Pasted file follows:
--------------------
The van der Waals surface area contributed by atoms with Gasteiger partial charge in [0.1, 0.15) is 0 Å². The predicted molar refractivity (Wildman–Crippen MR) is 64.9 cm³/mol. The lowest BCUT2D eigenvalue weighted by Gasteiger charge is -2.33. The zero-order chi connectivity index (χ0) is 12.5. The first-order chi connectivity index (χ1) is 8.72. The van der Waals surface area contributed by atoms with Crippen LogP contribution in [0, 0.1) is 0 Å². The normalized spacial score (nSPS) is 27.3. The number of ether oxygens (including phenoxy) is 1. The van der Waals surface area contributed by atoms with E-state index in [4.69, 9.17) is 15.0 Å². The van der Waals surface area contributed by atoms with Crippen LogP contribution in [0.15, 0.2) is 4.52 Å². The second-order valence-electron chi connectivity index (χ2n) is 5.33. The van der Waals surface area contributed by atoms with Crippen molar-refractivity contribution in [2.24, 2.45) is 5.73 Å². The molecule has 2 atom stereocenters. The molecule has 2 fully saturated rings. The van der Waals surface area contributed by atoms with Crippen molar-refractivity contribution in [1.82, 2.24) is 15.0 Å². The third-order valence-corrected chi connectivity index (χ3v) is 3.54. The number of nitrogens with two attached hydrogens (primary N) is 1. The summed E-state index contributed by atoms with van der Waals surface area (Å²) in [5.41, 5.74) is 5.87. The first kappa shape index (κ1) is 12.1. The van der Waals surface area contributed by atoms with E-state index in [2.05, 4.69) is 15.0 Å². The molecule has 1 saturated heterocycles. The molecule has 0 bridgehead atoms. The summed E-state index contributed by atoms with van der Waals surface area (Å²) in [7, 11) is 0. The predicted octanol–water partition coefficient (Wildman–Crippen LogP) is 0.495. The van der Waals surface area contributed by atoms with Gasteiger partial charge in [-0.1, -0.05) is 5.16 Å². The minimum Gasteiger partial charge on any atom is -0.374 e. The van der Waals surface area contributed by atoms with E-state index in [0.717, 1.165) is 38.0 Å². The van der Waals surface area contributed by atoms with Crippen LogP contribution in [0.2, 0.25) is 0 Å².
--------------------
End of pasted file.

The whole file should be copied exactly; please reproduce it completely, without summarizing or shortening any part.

The van der Waals surface area contributed by atoms with Gasteiger partial charge in [0.1, 0.15) is 0 Å². The predicted molar refractivity (Wildman–Crippen MR) is 64.9 cm³/mol. The lowest BCUT2D eigenvalue weighted by Gasteiger charge is -2.33. The zero-order chi connectivity index (χ0) is 12.5. The first-order chi connectivity index (χ1) is 8.72. The van der Waals surface area contributed by atoms with Crippen LogP contribution in [0, 0.1) is 0 Å². The normalized spacial score (nSPS) is 27.3. The number of ether oxygens (including phenoxy) is 1. The van der Waals surface area contributed by atoms with E-state index in [4.69, 9.17) is 15.0 Å². The van der Waals surface area contributed by atoms with Crippen LogP contribution in [0.15, 0.2) is 4.52 Å². The second-order valence-electron chi connectivity index (χ2n) is 5.33. The van der Waals surface area contributed by atoms with Crippen molar-refractivity contribution in [2.24, 2.45) is 5.73 Å². The molecule has 2 atom stereocenters. The molecule has 2 fully saturated rings. The van der Waals surface area contributed by atoms with Crippen molar-refractivity contribution in [1.82, 2.24) is 15.0 Å². The third-order valence-corrected chi connectivity index (χ3v) is 3.54. The number of nitrogens with two attached hydrogens (primary N) is 1. The summed E-state index contributed by atoms with van der Waals surface area (Å²) in [5.41, 5.74) is 5.87. The first kappa shape index (κ1) is 12.1. The van der Waals surface area contributed by atoms with E-state index in [2.05, 4.69) is 15.0 Å². The molecule has 1 saturated heterocycles. The molecule has 0 bridgehead atoms. The summed E-state index contributed by atoms with van der Waals surface area (Å²) in [7, 11) is 0. The predicted octanol–water partition coefficient (Wildman–Crippen LogP) is 0.495. The van der Waals surface area contributed by atoms with Gasteiger partial charge in [-0.1, -0.05) is 5.16 Å². The minimum Gasteiger partial charge on any atom is -0.374 e. The van der Waals surface area contributed by atoms with E-state index in [0.717, 1.165) is 38.0 Å². The van der Waals surface area contributed by atoms with Crippen LogP contribution in [0.2, 0.25) is 0 Å².